Lodha Panel v BCCI: A timeline

The year began on a sour note for the Board when Justice R. M. Lodha’s panel came up with a report that left the cricket administrators bruised.

Former Chief Justice of India R. M. Lodha (middle) with former judges R. V. Raveendran (left) and Ashok Bhan showing the report, which was submitted in the Supreme Court, during a press conference in New Delhi.   -  R. V. Moorthy

Cricket was as much in the news off the field as on it. Virat Kohli and his team conquered new peaks even as the Board struggled to maintain its reputation in the wake of the Lodha Committee Recommendations.

The year began on a sour note for the Board when Justice R. M. Lodha’s panel came up with a report that left the cricket administrators bruised. The Board’s reputation was jolted as the recommendations included an age cap of 70 years, only one vote for one State and a cooling period of three years after the completion of a term.

The Board had expected some hard recommendations but this left the officials, some with an experience of more than three decades, in a tight spot. The Board did not lose time and passed on the responsibility to its affiliated units to suggest the way out.

In February the Supreme Court took a firm step and a stern message to the Board to make its response known by March 3. The Court obviously had noticed the delaying tactics by the Board. There was no progress on this issue and the Board earned the ire of the Supreme Court for not accepting the Lodha Committee Recommendations.


The Board won a small contest when it managed to convince the Supreme Court that some of the recommendations were not in the interest of the game. But the Supreme Court shook the Board with its observations when the Board president Anurag Thakur said he had not been consulted before Justice Lodha finalised the recommendations.

The Supreme Court observed, “It was international news that we had formed the Justice Lodha Committee to suggest reforms in cricket. The whole world knew it. Now you come to us and say the recommendations were a bolt from the blue for you and you were not consulted... What were you doing? Waiting at the fence for a written invitation?”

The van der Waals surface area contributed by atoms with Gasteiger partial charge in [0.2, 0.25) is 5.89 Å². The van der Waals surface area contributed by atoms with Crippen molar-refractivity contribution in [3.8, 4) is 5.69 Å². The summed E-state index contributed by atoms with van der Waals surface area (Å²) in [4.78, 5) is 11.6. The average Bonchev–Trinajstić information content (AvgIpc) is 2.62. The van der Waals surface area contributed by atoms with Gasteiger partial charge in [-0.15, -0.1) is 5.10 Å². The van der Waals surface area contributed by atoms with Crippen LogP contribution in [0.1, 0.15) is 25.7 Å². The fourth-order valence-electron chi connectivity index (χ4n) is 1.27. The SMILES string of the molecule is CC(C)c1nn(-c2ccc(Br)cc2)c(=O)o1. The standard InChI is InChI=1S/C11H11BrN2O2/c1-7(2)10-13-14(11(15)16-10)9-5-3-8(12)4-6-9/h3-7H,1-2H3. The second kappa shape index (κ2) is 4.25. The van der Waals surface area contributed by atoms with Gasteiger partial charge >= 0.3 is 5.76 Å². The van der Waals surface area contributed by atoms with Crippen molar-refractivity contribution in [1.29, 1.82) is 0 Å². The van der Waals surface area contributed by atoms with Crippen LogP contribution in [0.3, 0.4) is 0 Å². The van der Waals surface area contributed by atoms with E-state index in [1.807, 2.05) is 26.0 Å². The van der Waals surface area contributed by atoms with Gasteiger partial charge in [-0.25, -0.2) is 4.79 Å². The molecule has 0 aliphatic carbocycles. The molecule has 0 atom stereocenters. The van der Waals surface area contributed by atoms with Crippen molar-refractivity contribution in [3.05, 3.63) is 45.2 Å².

Worst was in store for the Board on April 5 when the Supreme Court lashed out at the cricket administrators for not keeping a tab on the subsidy given to the affiliated units and, in the process, encouraging corruption.

By mid-April there was talk of enacting a law by the government to take over the conduct of the game. The Court adopted a sterner stand when it told the Board it had to fall in line with the Lodha Committee’s Recommendations.

For cricket in India, July 18, 2016 was a landmark day. The Supreme Court gave its acceptance to the Lodha Recommendations and suggested widespread reforms. It was also made clear that all office-bearers who had completed nine years in the job stood disqualified for another term.

The Board hardly helped its cause by appointing former Supreme Court judge Markandey Katju as a “single point interface for the BCCI to interact with the Justice Lodha Committee”, a move that backfired. Katju termed the Supreme Court order illegal and only spoilt the case for the Board. He did not make any appearance for the Board after his public statements on the case.

Humiliation was in store for the Board on September 28 when Justice Lodha and his panel asked for removal of the entire top brass of the Board.

The Board responded by filing a Review Petition seeking recusal of Chief Justice T. S. Thakur from the case. The petition was subsequently dismissed.


The Board’s special general meeting in October accepted some of the recommendations. There was turmoil in Indian cricket as the Board hinted at cancelling the ongoing series against New Zealand citing cash crunch as the reason. The series against England was also said to under threat but nothing of the sort happened.

The Board continued to confront the judiciary by announcing that it would hold its AGM on September 21. The Lodha Panel dismissed the suggestions as “meaningless” because the Board had not implemented the recommendations. The Board went ahead and picked a five-member selection panel in defiance of the recommendations.

The Board sought help from the International Cricket Council, which refused to intervene, leading to the Supreme Court holding Anurag Thakur guilty of perjury. But the Board’s reputation took a huge dip when the Supreme Court asked the Board’s bankers not to disburse funds to the State Associations until they fell in line with the Lodha Panel Recommendations.

Talk of an administrator taking over the running of the cricket affairs gained momentum.

On November 21, the Lodha Panel sought the Supreme Court’s clearance on removing the Board’s office-bearers. The final chapter of the sage is set for January 3 when the Supreme Court will announce the way the game would be run in the country.

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